Bristol Council is quick to deny that it has set out to cut costs at any price. A council spokesperson says it has ‘no “policy” on exempt accommodation’, and that there has been no change in how it applies government guidelines on how to process exempt housing benefit claims, which it says it treats ‘individually [and] case-by-case’.
Nevertheless Ms Lampard is convinced that around April last year - a date corroborated by other providers in Bristol - the council began a wholesale review of exempt providers on an organisation-by-organisation basis in an attempt to save money.
What Ms Lampard and others see as the council’s heavy-handed approach to reducing its spending in this area has, they allege, hurt good providers alongside poor, put some of the city’s most vulnerable people at risk, and - in nakedly financial terms - prioritised short-term savings over long-term financial strategy.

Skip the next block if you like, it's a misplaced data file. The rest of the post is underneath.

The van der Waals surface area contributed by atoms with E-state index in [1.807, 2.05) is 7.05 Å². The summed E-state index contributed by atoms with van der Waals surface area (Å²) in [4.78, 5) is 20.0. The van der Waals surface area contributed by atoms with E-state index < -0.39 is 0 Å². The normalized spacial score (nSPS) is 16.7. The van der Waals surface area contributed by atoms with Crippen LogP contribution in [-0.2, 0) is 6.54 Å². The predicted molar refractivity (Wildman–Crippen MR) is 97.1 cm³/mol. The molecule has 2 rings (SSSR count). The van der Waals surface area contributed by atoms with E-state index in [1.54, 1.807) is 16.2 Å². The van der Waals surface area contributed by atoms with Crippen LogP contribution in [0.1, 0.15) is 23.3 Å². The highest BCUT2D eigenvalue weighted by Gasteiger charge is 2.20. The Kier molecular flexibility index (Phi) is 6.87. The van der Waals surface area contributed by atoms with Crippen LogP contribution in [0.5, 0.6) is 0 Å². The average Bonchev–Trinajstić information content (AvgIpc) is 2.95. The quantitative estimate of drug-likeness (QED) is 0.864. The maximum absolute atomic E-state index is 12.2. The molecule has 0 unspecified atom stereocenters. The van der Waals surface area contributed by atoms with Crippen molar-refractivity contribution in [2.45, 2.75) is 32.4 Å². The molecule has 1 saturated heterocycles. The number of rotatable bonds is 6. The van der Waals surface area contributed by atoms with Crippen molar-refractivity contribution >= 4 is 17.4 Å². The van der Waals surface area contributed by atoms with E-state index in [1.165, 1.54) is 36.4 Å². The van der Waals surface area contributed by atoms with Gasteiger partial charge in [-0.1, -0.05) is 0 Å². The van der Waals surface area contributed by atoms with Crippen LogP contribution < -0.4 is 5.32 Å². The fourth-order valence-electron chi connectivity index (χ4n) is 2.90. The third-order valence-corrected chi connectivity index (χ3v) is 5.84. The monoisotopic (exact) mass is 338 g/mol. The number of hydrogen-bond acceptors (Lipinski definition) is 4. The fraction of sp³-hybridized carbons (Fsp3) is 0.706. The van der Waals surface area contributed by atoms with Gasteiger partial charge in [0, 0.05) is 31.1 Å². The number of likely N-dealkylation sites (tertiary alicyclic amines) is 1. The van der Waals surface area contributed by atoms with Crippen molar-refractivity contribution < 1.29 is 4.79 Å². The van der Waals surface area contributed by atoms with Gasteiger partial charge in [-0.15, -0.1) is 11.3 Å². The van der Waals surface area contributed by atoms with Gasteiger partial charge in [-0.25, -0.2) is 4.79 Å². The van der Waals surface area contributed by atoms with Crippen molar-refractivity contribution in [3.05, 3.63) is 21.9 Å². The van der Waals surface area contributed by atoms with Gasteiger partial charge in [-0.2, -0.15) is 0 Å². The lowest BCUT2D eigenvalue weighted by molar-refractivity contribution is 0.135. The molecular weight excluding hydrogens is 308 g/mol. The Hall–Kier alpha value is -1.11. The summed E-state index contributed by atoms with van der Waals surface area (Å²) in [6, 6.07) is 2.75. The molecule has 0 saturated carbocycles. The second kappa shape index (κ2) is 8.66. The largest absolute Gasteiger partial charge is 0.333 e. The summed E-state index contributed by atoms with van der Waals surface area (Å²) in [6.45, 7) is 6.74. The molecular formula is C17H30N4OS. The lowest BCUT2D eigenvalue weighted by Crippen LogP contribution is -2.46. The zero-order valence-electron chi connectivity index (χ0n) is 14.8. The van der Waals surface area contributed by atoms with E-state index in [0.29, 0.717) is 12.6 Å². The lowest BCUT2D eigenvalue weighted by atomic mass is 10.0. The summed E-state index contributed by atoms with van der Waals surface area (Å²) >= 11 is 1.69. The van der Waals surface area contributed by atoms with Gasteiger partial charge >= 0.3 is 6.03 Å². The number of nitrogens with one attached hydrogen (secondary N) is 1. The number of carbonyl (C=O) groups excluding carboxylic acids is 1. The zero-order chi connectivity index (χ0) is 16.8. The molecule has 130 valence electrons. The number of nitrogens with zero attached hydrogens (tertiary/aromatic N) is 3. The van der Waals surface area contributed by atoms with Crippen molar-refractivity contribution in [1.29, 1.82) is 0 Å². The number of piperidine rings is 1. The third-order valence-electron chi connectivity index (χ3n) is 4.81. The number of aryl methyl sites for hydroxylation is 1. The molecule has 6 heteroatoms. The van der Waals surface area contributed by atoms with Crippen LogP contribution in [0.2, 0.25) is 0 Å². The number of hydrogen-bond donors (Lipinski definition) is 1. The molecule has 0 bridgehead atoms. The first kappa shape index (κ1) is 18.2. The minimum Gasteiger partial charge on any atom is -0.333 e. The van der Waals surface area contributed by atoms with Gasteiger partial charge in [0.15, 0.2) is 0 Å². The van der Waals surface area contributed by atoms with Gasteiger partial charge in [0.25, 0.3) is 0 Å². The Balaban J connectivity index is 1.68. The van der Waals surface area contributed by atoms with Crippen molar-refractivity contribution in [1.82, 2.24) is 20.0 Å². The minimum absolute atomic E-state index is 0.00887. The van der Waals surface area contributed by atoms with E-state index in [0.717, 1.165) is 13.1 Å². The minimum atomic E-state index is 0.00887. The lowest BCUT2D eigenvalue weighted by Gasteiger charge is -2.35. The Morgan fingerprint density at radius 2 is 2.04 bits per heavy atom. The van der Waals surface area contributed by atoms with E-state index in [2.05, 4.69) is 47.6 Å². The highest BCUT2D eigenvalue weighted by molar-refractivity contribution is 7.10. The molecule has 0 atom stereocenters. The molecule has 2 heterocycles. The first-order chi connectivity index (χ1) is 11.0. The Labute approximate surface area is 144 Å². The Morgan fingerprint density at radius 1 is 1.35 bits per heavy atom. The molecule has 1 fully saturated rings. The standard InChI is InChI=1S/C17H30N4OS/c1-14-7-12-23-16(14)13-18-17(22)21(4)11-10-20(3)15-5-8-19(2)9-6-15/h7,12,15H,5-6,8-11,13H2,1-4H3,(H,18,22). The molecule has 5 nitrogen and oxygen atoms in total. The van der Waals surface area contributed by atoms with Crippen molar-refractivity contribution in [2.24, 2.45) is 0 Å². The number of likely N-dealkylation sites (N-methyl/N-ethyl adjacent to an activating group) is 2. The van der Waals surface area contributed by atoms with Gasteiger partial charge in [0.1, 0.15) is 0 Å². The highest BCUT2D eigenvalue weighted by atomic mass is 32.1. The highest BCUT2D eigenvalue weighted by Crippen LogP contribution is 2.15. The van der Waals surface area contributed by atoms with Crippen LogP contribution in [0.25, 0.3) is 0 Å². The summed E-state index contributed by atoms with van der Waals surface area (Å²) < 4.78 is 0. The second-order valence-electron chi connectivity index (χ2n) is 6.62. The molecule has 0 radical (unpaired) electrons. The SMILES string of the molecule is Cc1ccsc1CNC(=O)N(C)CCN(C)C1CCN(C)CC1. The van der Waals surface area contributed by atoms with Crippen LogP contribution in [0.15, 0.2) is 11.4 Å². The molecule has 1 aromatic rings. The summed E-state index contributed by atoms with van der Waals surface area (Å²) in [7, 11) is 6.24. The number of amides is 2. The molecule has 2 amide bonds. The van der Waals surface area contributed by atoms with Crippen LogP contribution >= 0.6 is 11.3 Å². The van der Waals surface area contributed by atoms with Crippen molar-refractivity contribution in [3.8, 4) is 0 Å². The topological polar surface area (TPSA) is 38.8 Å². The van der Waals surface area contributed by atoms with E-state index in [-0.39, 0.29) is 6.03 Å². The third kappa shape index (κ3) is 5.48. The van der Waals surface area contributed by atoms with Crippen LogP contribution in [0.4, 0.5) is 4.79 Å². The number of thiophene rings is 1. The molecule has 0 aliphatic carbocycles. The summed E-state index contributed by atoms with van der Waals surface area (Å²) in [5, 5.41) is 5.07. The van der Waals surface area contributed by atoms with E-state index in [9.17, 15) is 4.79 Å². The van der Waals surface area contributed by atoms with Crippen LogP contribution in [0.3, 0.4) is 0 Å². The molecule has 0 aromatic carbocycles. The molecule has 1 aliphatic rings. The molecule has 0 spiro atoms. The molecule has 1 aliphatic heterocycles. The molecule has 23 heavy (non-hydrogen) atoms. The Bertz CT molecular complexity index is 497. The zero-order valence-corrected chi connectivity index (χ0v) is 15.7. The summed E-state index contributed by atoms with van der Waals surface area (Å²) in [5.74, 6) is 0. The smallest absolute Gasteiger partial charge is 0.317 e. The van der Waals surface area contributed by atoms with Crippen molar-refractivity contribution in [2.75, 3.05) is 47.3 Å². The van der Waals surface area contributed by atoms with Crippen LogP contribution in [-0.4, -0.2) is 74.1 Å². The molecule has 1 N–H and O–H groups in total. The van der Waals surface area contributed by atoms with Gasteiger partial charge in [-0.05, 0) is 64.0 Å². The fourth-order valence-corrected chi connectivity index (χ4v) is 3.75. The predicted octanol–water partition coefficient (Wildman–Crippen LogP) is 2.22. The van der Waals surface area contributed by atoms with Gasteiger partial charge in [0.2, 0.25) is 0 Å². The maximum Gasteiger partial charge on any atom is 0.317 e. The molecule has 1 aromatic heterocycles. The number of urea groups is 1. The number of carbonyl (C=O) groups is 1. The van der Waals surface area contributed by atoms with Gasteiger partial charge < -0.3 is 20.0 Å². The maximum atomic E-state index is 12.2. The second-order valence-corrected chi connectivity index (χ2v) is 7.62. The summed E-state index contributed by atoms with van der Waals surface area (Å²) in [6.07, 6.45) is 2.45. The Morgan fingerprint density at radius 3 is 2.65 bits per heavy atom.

When Bristol’s revenue and benefits service decided All Nations was not providing care and support to any of its tenants, and therefore did not qualify for exemption from normal housing benefit caps, based on an inspection of around 20 tenant case files according to Ms Lampard, it cut its local housing allowance levels overnight, ‘putting 180-odd people at risk of homelessness’, she adds.
The amount of benefit claimed depends on the tenant, but it can be three or four times the LHA-mandated amount - currently £64.62 for a shared room in Bristol.
‘The council just stopped [All Nations’] money without any impact assessment,’ Ms Lampard, who left All Nations in 2010, but has been asked by the organisation to help put their appeal together, says. ‘I have never seen the benefits team move faster.’